Pushing Deep Machine Learning Even Further - By : Substance,

Pushing Deep Machine Learning Even Further

Deep learning

As a teenager, Rafael Menelau-Cruz loved to play soccer. True enough, in his native Brazil, “soccer” has a quasi-religious aura.

Even more fascinated to him was anything to do with artificial intelligence: at age 16, he read a magazine article on autonomous cars. This was his trigger to complete a bachelor’s degree in computer science, at the Federal University of Pernambuco (UFPE) in Recife, from 2004 to 2008. His research project focused on computer recognition of handwritten characters using a number of feature extraction techniques.

Rafael Menelau-Cruz had just completed his bachelor’s degree and began a Master’s degree at UFPE, where he worked on methods for the dynamic selection and merging of a classifier set.

Hello Montreal and ÉTS!

Rafael Menelau-Crux, Professor in the Department of Software Engineering and Information Technology at École de technologie supérieure

Rafael Menelau Oliveira e Cruz, Professor at ÉTS

Interested in an international experience, he spoke with his research director George D. C. Cavalcanti, who described Montreal as a city with important research centres in artificial intelligence. Himself being in contact with the École de technologie supérieure with which he collaborated, Mr. Cavalcanti praised the ÉTS at the same time! 

In September 2011, Rafael Menelau-Cruz began his PhD studies at ÉTS. Co-directed by Robert Sabourin and George D. C. Cavalcanti, he worked on the optimized version of a new technique for dynamic computer selection of classifier sets using meta-learning, namely META-DES.

As he explains, “When faced with a problem, classifiers can give different, sometimes even opposing answers, and my research was basically focused on selecting and training the most competent classifiers in learning.”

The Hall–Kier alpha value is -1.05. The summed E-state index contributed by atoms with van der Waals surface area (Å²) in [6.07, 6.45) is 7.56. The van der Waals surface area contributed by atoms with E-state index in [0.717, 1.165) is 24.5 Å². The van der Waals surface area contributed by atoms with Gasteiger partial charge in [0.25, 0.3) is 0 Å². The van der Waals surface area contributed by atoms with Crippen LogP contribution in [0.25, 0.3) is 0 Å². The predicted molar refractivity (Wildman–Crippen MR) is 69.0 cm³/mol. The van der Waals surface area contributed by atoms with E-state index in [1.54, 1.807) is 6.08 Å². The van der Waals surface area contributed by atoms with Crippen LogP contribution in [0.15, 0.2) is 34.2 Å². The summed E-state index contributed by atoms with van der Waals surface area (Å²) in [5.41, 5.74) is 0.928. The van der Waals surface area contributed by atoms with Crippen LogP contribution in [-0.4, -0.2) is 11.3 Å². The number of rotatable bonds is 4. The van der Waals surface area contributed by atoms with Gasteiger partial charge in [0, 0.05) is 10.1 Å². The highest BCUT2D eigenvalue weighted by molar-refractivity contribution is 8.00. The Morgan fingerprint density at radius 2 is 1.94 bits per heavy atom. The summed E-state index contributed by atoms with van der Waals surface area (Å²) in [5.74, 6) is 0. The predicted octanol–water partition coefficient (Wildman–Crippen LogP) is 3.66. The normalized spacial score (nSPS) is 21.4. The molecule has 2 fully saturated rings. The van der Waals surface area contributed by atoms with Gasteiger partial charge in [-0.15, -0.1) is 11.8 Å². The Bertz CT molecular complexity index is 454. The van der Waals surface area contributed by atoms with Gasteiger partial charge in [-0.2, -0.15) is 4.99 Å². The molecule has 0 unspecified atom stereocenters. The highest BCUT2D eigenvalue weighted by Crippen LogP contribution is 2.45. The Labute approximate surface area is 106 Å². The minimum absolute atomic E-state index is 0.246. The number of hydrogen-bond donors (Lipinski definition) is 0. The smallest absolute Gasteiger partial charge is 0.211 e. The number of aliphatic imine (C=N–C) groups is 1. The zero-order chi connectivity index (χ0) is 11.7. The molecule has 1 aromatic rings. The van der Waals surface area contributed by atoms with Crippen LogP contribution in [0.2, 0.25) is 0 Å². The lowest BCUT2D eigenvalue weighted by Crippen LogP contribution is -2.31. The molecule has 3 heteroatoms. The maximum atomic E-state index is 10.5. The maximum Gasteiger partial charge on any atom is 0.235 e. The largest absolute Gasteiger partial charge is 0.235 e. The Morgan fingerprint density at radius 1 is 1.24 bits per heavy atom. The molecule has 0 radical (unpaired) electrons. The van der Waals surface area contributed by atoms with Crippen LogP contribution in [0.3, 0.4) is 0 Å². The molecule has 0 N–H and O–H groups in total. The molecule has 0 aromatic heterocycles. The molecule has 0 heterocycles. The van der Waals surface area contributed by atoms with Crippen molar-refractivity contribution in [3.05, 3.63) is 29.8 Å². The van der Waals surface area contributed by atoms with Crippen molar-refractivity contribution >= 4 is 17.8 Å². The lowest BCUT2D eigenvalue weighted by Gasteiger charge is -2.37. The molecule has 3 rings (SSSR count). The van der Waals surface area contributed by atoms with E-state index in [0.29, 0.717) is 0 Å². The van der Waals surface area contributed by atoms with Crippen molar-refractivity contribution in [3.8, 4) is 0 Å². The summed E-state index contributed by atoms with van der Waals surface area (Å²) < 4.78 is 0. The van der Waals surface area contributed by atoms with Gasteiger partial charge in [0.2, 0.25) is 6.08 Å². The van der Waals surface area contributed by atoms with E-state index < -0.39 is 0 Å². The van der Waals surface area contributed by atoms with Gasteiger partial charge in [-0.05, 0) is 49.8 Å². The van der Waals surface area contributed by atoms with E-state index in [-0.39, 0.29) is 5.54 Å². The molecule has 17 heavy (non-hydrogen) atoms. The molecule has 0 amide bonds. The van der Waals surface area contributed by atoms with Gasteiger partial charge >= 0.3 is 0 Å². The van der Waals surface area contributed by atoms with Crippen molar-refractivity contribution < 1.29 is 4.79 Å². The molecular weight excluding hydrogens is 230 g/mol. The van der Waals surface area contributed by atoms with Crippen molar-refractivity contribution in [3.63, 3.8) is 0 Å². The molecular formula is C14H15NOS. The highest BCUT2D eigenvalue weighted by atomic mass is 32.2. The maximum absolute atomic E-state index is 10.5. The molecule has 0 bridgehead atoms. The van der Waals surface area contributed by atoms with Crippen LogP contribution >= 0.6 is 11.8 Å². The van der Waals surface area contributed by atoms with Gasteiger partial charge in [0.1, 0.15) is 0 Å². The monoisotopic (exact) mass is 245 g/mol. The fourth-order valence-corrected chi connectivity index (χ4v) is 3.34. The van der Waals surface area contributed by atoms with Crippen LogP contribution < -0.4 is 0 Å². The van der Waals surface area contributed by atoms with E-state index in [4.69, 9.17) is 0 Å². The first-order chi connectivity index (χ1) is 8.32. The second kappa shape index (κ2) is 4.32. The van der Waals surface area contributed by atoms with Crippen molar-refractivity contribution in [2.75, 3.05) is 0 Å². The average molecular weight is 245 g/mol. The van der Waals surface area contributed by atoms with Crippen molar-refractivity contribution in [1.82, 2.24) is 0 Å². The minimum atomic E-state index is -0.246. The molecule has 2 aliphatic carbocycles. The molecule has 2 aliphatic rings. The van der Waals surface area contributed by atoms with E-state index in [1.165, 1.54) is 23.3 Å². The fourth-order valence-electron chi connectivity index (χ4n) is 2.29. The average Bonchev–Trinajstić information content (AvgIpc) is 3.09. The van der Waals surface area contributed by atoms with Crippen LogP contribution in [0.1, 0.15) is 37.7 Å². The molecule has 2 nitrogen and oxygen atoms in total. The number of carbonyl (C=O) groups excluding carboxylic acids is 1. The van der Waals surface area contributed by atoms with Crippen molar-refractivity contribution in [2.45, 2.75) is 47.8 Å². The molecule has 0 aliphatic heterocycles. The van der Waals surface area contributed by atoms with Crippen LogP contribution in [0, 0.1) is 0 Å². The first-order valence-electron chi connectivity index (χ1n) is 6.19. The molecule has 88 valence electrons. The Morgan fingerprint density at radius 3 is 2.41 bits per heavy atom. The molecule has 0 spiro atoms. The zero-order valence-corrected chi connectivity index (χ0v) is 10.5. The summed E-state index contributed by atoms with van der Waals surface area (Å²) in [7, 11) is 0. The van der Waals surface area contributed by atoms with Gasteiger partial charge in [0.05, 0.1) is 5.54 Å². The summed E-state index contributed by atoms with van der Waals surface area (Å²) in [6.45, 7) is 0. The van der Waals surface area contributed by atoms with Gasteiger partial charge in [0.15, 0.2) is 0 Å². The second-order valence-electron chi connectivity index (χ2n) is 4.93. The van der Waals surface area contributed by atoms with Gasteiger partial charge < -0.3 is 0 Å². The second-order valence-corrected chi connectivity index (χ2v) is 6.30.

A recipient of merit scholarships on classifiers throughout his Master’s and PhD studies, he impressed the editor of the Information Fusion journal with a study related to his work. “He contacted me to say that he really liked my scientific article, and asked if I wanted to do a review of studies on the subject, which I did,” says Rafael Menelau-Cruz. “It was the first time that a PhD student at ÉTS had been asked to undertake such a task!” By the time he completed his PhD, in May 2016, the quality of his research was such that he was nominated for best thesis at ÉTS!

Dr. Menelau-Cruz, involved in various areas of machine learning throughout his academic career, contributed greatly to the advancement of knowledge in the field: he authored and co-authored 10 studies published in scientific journals, and two others are in progress, in addition to having prepared 17 conference papers.

Machine learning

Experience in Teaching and in the Field

While completing his postdoctoral fellowship in machine learning at ÉTS, where he supervised the work of six graduate students, Rafael Menelau-Cruz was a laboratory assistant for the course “Intelligent Systems and Machine Learning”. He then worked on familiarizing undergraduate and graduate students with practical machine learning skills using a variety of tools, including Scikit-learn, NumPy, WEKA, OpenCV and TensorFlow.

Then in 2018, Stradigi AI hired him as a researcher where he was involved in the development of Kepler, a self-service machine learning platform that allows companies to rapidly integrate artificial intelligence into their operations.

This experience allowed him to focus on Bayesian optimization, neural architecture research and meta learning for the development of machine learning. 

According to him, “These three areas are part of a new research axis based on the AutoML platform—which stands for automated machine learning—focusing on system training methods without the need for a researcher to assist in data collection, classification and processing.”

A “Machine” that Can Learn!

Now a professor in the Department of Software Engineering and Information Technology at ÉTS, Rafael Menelau-Cruz is excited about sharing his knowledge with his students. He concludes, “My main goal is to motivate them to find new information and use their creativity to achieve results that have never before been considered for applications or algorithms. I also want to give them a taste for trying new things.” 

Let’s bet he will achieve this, he who had never touched a musical instrument before coming to Montreal and now owns nine guitars and learned to play on his own with the Rocksmith game—he can now play Eric Clapton, Jimi Hendrix, Stevie Ray Vaughan and other blues rock masters!

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